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Planning for the Best: Finding Organic Pathways with Christine Milan and Deborah Marino

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Publicis Luxe's co-heads of planning on helping ideas come alive, identifying the real question and the joy when an idea finally clicks

Planning for the Best: Finding Organic Pathways with Christine Milan and Deborah Marino

Deborah Marino and Christine Milan are co-heads of planning and deputy general managers at Publicis Luxe.  

Spanish by birth, shaped by French culture, and a strategist by nature, Deborah Marino believes in the association between strategic positioning and cultural commitments and has applied that to international clients such as Cartier, Audemars-Piguet, Mugler, Biotherm, Helena Rubinstein and the Manufacture de Sèvres. Prior to Publicis Luxe, Deborah spent 15 years working on strategic planning and entrepreneurship at agencies such as Ogilvy, BBDO, and Raazorfish. Fascinated by the invisible patterns that drive behaviours and generate powerful insights, she has widened her research with her students from the Celsa (Sorbonne Paris IV), Sciences Po Paris and Sorbonne Abu Dhabi, as an associate professor in Semiotics, Psycho-Sociology, Digital Culture, and Strategy.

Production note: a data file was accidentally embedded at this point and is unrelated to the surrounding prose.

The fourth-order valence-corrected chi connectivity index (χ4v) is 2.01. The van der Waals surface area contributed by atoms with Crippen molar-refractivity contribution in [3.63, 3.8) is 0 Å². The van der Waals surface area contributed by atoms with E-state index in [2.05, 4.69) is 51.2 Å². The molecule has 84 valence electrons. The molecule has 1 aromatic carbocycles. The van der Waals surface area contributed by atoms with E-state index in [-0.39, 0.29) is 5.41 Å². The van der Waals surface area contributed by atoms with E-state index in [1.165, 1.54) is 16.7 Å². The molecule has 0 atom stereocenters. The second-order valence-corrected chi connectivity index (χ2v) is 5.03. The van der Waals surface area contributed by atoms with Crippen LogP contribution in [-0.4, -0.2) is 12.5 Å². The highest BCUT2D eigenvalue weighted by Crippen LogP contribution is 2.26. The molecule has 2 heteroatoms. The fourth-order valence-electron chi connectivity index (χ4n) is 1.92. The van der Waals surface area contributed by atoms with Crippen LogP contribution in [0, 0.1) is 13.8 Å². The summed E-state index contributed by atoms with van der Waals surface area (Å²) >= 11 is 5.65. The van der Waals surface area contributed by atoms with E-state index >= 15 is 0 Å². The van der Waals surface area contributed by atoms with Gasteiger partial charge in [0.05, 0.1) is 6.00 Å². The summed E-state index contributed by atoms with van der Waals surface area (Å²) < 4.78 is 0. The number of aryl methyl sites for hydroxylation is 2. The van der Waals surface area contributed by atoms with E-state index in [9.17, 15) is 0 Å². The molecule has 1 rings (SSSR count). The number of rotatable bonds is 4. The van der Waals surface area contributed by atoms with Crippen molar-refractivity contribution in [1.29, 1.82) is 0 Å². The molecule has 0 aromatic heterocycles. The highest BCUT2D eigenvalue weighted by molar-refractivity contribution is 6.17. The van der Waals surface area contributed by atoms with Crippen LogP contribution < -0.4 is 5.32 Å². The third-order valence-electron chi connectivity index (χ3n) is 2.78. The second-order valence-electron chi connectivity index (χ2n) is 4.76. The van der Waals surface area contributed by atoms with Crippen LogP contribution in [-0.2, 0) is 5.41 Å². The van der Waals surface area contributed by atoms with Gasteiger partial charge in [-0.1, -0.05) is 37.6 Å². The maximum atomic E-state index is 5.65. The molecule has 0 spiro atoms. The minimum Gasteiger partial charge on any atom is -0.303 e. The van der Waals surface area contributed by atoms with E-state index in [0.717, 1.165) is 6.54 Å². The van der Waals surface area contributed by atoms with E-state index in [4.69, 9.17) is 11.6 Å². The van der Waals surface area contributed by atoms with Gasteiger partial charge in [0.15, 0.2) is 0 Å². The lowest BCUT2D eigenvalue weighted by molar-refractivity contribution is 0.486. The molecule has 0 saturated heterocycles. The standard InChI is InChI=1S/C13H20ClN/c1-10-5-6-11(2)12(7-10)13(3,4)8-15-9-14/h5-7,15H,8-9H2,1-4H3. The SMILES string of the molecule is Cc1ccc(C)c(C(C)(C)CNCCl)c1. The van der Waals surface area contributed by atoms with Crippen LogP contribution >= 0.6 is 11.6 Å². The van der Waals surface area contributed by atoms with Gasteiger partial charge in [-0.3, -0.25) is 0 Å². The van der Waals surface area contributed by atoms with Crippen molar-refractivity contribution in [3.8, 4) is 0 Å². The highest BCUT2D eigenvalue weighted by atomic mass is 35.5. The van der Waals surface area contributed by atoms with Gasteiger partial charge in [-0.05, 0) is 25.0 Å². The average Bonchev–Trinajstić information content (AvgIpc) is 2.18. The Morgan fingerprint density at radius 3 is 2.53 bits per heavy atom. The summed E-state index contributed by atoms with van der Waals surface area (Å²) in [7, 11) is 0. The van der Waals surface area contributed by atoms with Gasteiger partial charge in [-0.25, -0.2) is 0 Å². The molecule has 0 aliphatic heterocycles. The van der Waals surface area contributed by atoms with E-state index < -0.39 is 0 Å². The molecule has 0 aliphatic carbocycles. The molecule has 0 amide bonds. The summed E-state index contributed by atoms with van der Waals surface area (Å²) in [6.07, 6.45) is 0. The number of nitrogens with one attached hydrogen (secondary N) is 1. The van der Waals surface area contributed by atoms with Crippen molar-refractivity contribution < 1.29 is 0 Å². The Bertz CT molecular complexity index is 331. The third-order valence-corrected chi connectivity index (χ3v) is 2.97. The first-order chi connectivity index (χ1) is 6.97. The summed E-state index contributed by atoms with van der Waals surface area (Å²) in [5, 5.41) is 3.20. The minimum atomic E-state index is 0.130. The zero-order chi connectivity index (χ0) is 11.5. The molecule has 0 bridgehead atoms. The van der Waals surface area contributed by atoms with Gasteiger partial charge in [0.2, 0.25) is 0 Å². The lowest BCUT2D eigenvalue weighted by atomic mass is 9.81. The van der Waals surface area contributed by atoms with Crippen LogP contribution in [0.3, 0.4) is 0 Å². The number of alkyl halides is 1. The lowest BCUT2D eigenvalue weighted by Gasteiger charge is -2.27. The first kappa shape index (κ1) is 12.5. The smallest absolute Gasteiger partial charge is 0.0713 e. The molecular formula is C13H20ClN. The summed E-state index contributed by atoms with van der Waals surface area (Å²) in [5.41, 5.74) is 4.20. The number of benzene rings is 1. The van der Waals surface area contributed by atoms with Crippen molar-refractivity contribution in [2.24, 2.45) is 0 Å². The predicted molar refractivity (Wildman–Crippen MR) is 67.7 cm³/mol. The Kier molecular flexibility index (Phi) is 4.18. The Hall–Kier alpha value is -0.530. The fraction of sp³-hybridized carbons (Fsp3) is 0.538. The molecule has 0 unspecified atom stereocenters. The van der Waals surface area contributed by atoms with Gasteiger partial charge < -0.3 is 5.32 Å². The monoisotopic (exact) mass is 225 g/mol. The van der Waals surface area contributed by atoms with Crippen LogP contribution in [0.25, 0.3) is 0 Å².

French-Scottish and, in her own words, mediocre at cèilidh dances, Christine Milan believes in structure as much as she does creativity. After a decade of expertise in beauty, cosmetics, and, more broadly, the luxury sector, she believes in thinking big and small, from brand positioning to the ecom box, from service design to product page UI. Beyond beauty, she’s a firm advocate of applying courage, culture, and kindness when it comes to business, and believes that, today, “desirable” and “durable” are two ideas that should be codependent.